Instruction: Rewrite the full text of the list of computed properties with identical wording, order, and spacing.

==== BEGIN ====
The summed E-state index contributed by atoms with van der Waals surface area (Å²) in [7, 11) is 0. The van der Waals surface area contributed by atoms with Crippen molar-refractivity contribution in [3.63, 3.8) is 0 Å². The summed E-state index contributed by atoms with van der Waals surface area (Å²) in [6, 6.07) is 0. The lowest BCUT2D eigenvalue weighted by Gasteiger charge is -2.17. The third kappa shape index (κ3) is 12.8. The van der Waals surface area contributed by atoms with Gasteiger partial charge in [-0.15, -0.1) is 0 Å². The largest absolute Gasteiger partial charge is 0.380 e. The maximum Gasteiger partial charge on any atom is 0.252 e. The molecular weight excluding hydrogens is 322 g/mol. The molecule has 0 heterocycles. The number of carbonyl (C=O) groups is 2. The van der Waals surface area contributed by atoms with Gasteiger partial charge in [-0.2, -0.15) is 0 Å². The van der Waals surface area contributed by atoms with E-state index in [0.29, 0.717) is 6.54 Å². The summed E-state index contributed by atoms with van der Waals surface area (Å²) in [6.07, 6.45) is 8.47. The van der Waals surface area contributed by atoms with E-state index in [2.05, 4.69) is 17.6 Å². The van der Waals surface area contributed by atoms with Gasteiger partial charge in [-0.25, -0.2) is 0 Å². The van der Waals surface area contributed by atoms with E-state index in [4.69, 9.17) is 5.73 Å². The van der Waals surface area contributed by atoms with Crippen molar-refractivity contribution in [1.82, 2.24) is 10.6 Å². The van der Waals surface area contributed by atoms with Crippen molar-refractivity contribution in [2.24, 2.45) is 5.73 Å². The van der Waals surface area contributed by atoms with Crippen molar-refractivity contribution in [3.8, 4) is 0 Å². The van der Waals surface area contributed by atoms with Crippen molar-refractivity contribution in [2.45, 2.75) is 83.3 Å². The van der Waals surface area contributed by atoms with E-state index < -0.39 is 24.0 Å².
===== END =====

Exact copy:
The summed E-state index contributed by atoms with van der Waals surface area (Å²) in [7, 11) is 0. The van der Waals surface area contributed by atoms with Crippen molar-refractivity contribution in [3.63, 3.8) is 0 Å². The summed E-state index contributed by atoms with van der Waals surface area (Å²) in [6, 6.07) is 0. The lowest BCUT2D eigenvalue weighted by Gasteiger charge is -2.17. The third kappa shape index (κ3) is 12.8. The van der Waals surface area contributed by atoms with Gasteiger partial charge in [-0.15, -0.1) is 0 Å². The largest absolute Gasteiger partial charge is 0.380 e. The maximum Gasteiger partial charge on any atom is 0.252 e. The molecular weight excluding hydrogens is 322 g/mol. The molecule has 0 heterocycles. The number of carbonyl (C=O) groups is 2. The van der Waals surface area contributed by atoms with Gasteiger partial charge in [-0.2, -0.15) is 0 Å². The van der Waals surface area contributed by atoms with E-state index in [0.29, 0.717) is 6.54 Å². The summed E-state index contributed by atoms with van der Waals surface area (Å²) in [6.07, 6.45) is 8.47. The van der Waals surface area contributed by atoms with E-state index in [2.05, 4.69) is 17.6 Å². The van der Waals surface area contributed by atoms with Gasteiger partial charge in [-0.25, -0.2) is 0 Å². The van der Waals surface area contributed by atoms with E-state index in [4.69, 9.17) is 5.73 Å². The van der Waals surface area contributed by atoms with Crippen molar-refractivity contribution in [1.82, 2.24) is 10.6 Å². The van der Waals surface area contributed by atoms with Crippen molar-refractivity contribution in [2.24, 2.45) is 5.73 Å². The van der Waals surface area contributed by atoms with Crippen molar-refractivity contribution in [3.8, 4) is 0 Å². The van der Waals surface area contributed by atoms with Crippen molar-refractivity contribution in [2.45, 2.75) is 83.3 Å². The van der Waals surface area contributed by atoms with E-state index < -0.39 is 24.0 Å².